Fruitgrowers Reservoir Semi-Arid Water

The flight arrived late-morning, as opposed to the usual one into Denver and the day spent driving to Grand Junction. This forced the problem of where to bird in the afternoon heat? The choices were either the cooler higher elevations or water birds which didn’t care about the heat. Since I’d be going to higher elevations later in the week the water birds won out. But where? The state parks would be full of weekend visitors. This left Fruitgrowers Reservoir semi-arid water.

The advantage of Fruitgrowers Reservoir is no people. None. As I reported two years ago the lake is off-limits do to phosphorous pollution concerns. Plus this would probably be my only chance to see certain water species this year.

That left me to enjoy the water birds on the warm Sunday afternoon.

Fruitgrowers Reservoir Semi-Arid Water
The breeze off Fruitgrowers Reservoir semi-arid water felt good in the mid-90’s heat.
A look to the north showing the semi-arid environment except immediately around the reservoir.
I know it’s not unique to the west but I wanted to show this Killdeer. Is the white material along the shore the phosphorous pollution?
Also not unique but I liked this photo of  a Double-crested Cormorant taking a fish off to eat. A nearby nest?
Every time I looked it seemed one of the local American White Pelican flock was getting up and flying short distances around the lake.
A couple slowly drifted by while I was scanning the lake. The knob is showing on the right hand bird.
Cinnamon Teal were present at two locations on the trip.The female never appeared from the reeds for a photo.
Western Kingbirds were prevalent in all the lower elevations.
As were Black-chinned Hummingbirds. This guy must have liked sitting in the afternoon heat as he never moved.
Another futile effort to turn one of the 40 or so Western Grebes into Clark’s Grebes.
A Willet way out in the grass. eBird has flagged me twice in the last couple of months, both times for Willets. The first time in Marion County, IN in May and this time in Delta County, CO.
Yellow-headed Blackbirds were the stars of the day constantly flying from the reeds to the nearby pasture land. Both sexes kept up a steady flight.
Can you spot the female Yellow-headed Blackbird in the reeds?
I didn’t realize White-faced Ibis were much smaller than Great Blue Herons. I’ll come back to the Ibis on a later post.

Snowy Plover – That Leaves One

The family took a few days and made a road trip to Gulf Shores, AL.  Most of the time was spent lounging on the beach, but for the first couple of hours each day I went birding. You gotta love the Central Time Zone for birding in the morning.

I birded a local preserve, a National Wildlife Refuge, and the beach outside the condo. Each has its own story and I’ll be relating them over the next few weeks.

I think I’ve related previously I’m at that stage of birding where I won’t be seeing many new life birds East of the Rockies. This trip had three possibilities – BROWN-HEADED NUTHATCH was possible, SNOWY PLOVER would be a long shot, and SWALLOW-TAILED KITE that would have taken work. And since this was a family vacation I wasn’t going to work hard for birds.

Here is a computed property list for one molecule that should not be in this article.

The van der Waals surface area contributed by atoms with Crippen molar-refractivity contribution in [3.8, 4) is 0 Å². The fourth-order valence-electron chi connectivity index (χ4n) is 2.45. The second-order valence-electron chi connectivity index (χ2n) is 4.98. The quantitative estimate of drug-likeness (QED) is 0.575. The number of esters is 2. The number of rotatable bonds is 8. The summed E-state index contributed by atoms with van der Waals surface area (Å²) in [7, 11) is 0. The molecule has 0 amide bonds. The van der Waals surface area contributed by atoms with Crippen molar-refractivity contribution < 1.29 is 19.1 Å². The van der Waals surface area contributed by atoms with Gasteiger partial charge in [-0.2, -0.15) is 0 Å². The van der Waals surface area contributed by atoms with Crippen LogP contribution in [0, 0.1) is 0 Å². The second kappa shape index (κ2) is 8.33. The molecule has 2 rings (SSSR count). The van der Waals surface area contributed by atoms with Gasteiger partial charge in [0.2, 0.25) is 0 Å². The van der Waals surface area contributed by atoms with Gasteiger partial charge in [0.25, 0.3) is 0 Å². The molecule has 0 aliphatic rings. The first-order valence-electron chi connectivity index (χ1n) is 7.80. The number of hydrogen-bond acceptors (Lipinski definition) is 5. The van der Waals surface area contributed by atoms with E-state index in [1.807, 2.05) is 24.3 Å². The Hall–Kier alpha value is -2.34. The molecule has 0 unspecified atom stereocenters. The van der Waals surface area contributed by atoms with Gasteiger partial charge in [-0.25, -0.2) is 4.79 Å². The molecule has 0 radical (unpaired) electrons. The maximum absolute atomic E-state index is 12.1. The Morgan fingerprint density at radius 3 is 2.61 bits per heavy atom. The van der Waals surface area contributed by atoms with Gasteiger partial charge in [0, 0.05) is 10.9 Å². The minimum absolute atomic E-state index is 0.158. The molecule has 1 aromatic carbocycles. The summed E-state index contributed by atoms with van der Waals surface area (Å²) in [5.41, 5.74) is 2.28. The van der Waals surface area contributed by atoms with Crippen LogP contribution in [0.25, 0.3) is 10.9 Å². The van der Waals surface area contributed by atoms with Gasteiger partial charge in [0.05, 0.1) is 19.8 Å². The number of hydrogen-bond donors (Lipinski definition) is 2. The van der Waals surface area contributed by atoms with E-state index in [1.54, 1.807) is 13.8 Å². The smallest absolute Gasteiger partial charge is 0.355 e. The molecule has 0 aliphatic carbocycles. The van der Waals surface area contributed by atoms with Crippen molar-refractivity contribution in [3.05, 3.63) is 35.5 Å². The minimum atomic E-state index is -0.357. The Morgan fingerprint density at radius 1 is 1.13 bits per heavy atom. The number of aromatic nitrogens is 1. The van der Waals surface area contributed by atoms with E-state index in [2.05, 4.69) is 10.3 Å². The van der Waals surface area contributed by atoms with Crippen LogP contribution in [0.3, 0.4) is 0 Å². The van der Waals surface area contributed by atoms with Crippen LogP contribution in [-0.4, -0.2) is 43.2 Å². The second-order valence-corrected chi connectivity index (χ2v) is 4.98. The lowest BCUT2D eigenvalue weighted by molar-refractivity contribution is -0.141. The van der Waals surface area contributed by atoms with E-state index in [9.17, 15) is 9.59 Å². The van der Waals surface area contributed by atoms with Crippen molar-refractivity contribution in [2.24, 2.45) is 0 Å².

I did see a SNOWY PLOVER – For all of 30 seconds.

The Snowy Plover was seen on the shoreline at the Bon Secour National Refugee. I had planned to bird around Fort Morgan State Historic Site but nowhere in their webpage did I noticed they didn’t open until 8AM. And I checked.

So I went back to Bon Secour where I was going to stop anyway.

Storm 073116
I had to keep an eye out for an approaching storm which would have driven me from Fort Morgan anyway. Bon Secour Wildlife Refuge 7/31/16

With the approaching storm I decided to walk the shoreline looking for shorebirds, particular SANDERLINGS.

Mainly though there were gulls and terns flying along the edge of the Gulf.

SATE 073116
Typical view of the flying terns. White forehead, dark primaries, dark bill. Offbeat Royal Tern call. I’ll call it a Sandwich Tern. Bon Secour Wildlife Refuge 7/31/16

Walking along the beach I came across a WILLET. I was up in the sand away from the water as it walked along the water’s edge.

WILL 073116 (1)
A lone Willet feeding along the water’s edge. Bon Secour Wildlife Refuge 7/31/16
WILL 073116 (2)
The Willet ran around me and continued to feed up the shore. Bon Secour Wildlife Refuge 7/31/16

While watching the Willet a jogger flushed a small bird that flew in about 20 feet away. At first it didn’t notice me which gave me a few seconds to positively ID it and take a few photos.

At first I thought it was going to be a lone Sanderling but I immediately knew it was a Snowy Plover. Dark Bill, half chest band, dark legs, and most importantly it blended in with the sand. If I hadn’t seen it fly in I don’t think I would have noticed it.

SNPL 073116 Snowy Plover
As good of photo of the Snowy Plover as I could get in our brief encounter. As you can see it noticed me quickly upon landing. Bon Secour Wildlife Refuge 7/31/16

It didn’t take long for it to notice me standing close. After 20-30 seconds it did and flew away. I watched it fly up the beach but the distance and the approaching storm put off a chase.

And that leaves one.

The Mountain Plover is the only regularly occurring plover in the lower US that I haven’t seen.

For comparison of features following are photos of other small plovers I’ve seen over the years.

SEPL Franklin Township Park 2
Semipalmated Plover – Marion County IN 8/14/15
WIPL 062214
Wilson’s Plover – Laguna Atascosa National Wildlife Refuge TX 6/22/14
PIPL 072110
Piping Plover – Very similar to Snowy Plover – Cape Cod MA 7/21/10